More than just the story it was based on, the film had another prominent gay man involved in its creation, that being The Little Mermaid’s late composer, the legendary Howard Ashman. Ashman’s influence on The Little Mermaid is so large that while his title of composer is mythical in of itself, it barely scratches the surface. Taking on a role of a producer as well as a writer for both lyrics and dialogue, it’s because of Ashman’s influence and tenacity that “Part of Your World” remained in the film, despite higher-ups wanting the now iconic song struck from the soundtrack. Ashman is likely also the savior of Ursula – seeing a set of concept art designs of the sea witch, he chose one that reminded him of a specific person: the drag queen Divine.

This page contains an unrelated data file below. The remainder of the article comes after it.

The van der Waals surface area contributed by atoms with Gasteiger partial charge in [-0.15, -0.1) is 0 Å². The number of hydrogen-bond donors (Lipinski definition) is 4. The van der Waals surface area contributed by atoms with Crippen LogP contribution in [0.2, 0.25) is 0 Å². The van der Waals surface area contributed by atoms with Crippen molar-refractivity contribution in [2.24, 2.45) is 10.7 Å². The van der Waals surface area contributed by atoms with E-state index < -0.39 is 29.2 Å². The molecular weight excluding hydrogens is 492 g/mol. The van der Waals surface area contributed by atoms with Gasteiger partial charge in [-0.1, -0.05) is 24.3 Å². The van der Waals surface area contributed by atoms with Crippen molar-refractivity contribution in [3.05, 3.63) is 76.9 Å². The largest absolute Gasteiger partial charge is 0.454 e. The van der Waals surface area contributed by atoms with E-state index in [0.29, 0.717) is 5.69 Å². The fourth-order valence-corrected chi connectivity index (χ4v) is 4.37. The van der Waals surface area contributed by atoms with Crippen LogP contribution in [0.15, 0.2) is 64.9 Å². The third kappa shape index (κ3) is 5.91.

Unlike other queer-coded villains that are based on a pastiche of the “idea” of a gay person or a drag queen, Ursula is very specifically based on the drag queen Divine. A staple of John Waters movies like the forever iconic Pink Flamingos and Female Trouble, Divine’s drag typified over-the-top confidence paired with a trashy demeanor and persona. While Divine unfortunately passed in 1988, shortly following the release of Hairspray (debatably Waters’ and Divine’s biggest mainstream success), People Magazine immortalized her with the title “the drag queen of the century.” Divine’s influence on the character is immediately apparent when the line is drawn between the two, with her wide frame, tall flame-like hair and growling voice. Ursula’s voice actor, the late Pat Caroll, was even told to lower her register to match the growls that Divine was known for; she delivers the performance with an almost Shakespearean level of drama, feeling incredibly well-matched with the styling of ’80s drag.